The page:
A beautiful day in North Texas was the perfect day to celebrate teachers as the Cotton Bowl Foundation and College Football Playoff (CFP) Foundation teamed up once again to award grants to three organizations as a part of the Big Day for Teachers during a presentation held today inside the Student Center on the University of North Texas at Dallas campus.
This year, the two foundations extended grants totaling $200,000 – $50,000 to the UNT Dallas Call Me Mister and Diverse Male Educators Destined to Teach, Hope, Respond, Inspire, Value and Empower (THRIVE) programs, $50,000 to Urban Teachers DFW and $100,000 to Educate Texas. Educate Texas received $50,000 from CFP Foundation on the heels of receiving $50,000 from the Cotton Bowl Foundation as a part of its grants program a year ago.
"Working with our educators and making our community stronger is very important to the Cotton Bowl Foundation and we use the tool of football and our Goodyear Cotton Bowl Classic to do that," said Kelvin Walker, Chairman-Elect, Cotton Bowl Athletic Association. "I am the grandson and son of teachers and principals. For me to see organizations recognized for the hard work of education, acknowledge the challenges they have in the classroom and invest in them is very rewarding and gratifying."
The two foundations not only joined forces to show their collaborative investment in education-based organizations but also partnered to surprise a few teachers as well. Shaun Rivera and John Solano (teachers representing the Call Me Mister program), Gabriel Hernandez and Kamil Simms (teachers representing Urban Teachers DFW) and Jimmy Pate and Lecharia Scales (teachers representing Educate Texas) each received a Goodyear Cotton Bowl Classic cooler filled with gifts, a $150 donor choose gift card, courtesy of the CFP Foundation, and two tickets and parking to the 87th Goodyear Cotton Bowl Classic set for Jan. 2, 2023, at AT&T Stadium, courtesy of the Cotton Bowl Foundation.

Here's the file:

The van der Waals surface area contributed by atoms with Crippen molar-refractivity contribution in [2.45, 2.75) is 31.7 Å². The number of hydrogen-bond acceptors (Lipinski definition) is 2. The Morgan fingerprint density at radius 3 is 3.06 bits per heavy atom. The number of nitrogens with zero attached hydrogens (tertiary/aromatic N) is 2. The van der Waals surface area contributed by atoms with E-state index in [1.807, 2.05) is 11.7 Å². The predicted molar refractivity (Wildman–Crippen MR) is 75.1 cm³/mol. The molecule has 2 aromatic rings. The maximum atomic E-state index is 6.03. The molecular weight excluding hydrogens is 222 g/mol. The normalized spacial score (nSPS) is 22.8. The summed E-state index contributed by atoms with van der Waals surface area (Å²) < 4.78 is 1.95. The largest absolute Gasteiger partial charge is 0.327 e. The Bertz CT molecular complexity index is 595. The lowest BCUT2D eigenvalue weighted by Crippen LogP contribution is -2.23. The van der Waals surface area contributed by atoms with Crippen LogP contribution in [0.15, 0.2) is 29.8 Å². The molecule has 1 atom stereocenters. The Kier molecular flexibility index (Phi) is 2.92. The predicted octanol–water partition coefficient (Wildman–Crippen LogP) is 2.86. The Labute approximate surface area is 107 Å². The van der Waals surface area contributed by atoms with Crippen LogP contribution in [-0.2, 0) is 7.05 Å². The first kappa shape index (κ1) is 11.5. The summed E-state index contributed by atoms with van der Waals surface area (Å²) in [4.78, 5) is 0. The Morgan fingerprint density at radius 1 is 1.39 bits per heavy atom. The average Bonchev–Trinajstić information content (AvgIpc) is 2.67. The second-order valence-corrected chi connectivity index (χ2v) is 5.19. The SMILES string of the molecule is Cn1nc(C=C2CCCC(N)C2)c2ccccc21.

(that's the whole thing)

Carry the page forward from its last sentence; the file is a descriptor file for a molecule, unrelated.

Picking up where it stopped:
CFP Foundation Executive Director Britton Banowsky emphasized the excitement of surprising teachers and noted how grants and surprise gifts are ways to support and celebrate organizations and teachers working hard to make a difference in the surrounding communities.
"We believe that without a great teacher in the classroom, we're not going to have good student achievement," said Banowsky. "And without great student achievement, we're not going to have great communities. It all connects together."
The common thread that connects the three organizations spotlighted on this Big Day is the common mission to combat the nationwide teacher shortage through innovative programs, initiatives and recognition opportunities to support teachers and students from diverse backgrounds.
The Call Me Mister and THRIVE programs at UNT Dallas attract diverse males into the teaching profession. With the support of the Dallas Independent School District, UNT Dallas became a national licensed partner for the Call Me Mister program in the fall of 2020. The national Call Me Mister program was developed 22 years ago at Clemson University. This national, highly recognized program serves over 33 colleges and universities across 10 states.